613 Seminar Series: Patrick Taylor

NASA/Langley Research Center

 Over the last 30 years, rapid and, in many cases, unprecedented changes to Arctic temperatures, sea ice, snow cover, land ice, and permafrost have occurred. While the Arctic may seem far away, changes in the Arctic climate system have a global reach, affecting sea level, the carbon cycle, atmospheric winds, ocean currents, and potentially the frequency of extreme weather in northern mid-latitudes. State-of-the-art climate models are able to capture the rapid nature of recent Arctic climate change (a.k.a. Arctic Amplification), while also disagreeing more in the Arctic than anywhere else. In part, the large spread in climate projections of Arctic Amplification are due to our lack of understanding of the root cause(s) of rapid Arctic climate change, specifically the balance between the local and remote forcing mechanisms. The local mechanism represents the combined surface albedo (radiative) and ice-insulation (non-radiative) feedbacks whereby a warmer Arctic with less sea ice stores more energy in the ocean in summer via the surface albedo feedback supporting increased surface turbulent fluxes in fall/winter. Alternatively, the remote mechanism acts through changes in the non-polar (tropical and mid-latitude) circulation and increases atmospheric poleward heat transport into the Arctic and warms, moistens, and produces a cloudier Arctic atmosphere. Recent research points to a role for both the local and remote mechanisms and in fact the manner in which these mechanisms interact may be the most critical. Using a regional, process-oriented partitioning of the inter-model spread, we argue that differences in seasonal energy exchanges in sea ice retreat regions accomplished by increased absorption and storage of solar insolation in summer and increased surface turbulent fluxes in fall/winter are the leading cause of the inter-model spread. Moreover, models that more widely disperse the energy drawn from the surface in sea ice retreat regions Arctic-wide warm more, implying an important contribution of the local Arctic atmospheric circulation response to the inter-model spread. Our recent results point to two important findings: (1) the principle mechanisms driving the inter-model spread in AA operate on regional not Arctic-wide scales, and (2) reductions in the inter-model spread require an improved process representation of atmosphere-ocean-sea ice interactions in sea ice retreat regions.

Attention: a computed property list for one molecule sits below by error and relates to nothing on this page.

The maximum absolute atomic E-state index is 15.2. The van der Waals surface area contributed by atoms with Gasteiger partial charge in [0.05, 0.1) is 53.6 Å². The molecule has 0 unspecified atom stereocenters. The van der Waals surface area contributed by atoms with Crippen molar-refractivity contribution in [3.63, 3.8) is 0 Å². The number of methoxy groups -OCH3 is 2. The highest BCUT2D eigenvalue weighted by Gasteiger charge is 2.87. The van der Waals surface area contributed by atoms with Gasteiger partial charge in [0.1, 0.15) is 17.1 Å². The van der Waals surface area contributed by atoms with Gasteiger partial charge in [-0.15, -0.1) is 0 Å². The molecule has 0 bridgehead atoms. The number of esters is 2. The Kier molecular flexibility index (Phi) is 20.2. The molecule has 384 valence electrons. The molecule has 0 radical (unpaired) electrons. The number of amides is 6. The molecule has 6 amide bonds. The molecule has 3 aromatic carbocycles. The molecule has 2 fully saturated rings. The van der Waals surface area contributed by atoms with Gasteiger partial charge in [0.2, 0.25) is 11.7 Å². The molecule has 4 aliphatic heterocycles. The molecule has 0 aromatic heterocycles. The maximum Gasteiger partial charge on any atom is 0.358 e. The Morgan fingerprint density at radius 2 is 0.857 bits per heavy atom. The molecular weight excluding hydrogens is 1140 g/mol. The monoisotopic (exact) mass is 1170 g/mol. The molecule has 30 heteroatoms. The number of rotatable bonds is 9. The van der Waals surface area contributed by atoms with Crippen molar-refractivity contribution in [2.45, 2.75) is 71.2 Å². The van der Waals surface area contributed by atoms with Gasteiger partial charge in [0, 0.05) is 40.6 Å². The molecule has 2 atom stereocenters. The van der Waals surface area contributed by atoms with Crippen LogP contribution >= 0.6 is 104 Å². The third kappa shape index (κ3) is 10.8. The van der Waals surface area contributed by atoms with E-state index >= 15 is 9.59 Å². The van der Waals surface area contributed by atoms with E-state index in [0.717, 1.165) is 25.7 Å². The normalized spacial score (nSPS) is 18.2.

Seminar Series Coordinators
Yuekui.Yang-1@nasa.gov
Jae.N.Lee@nasa.gov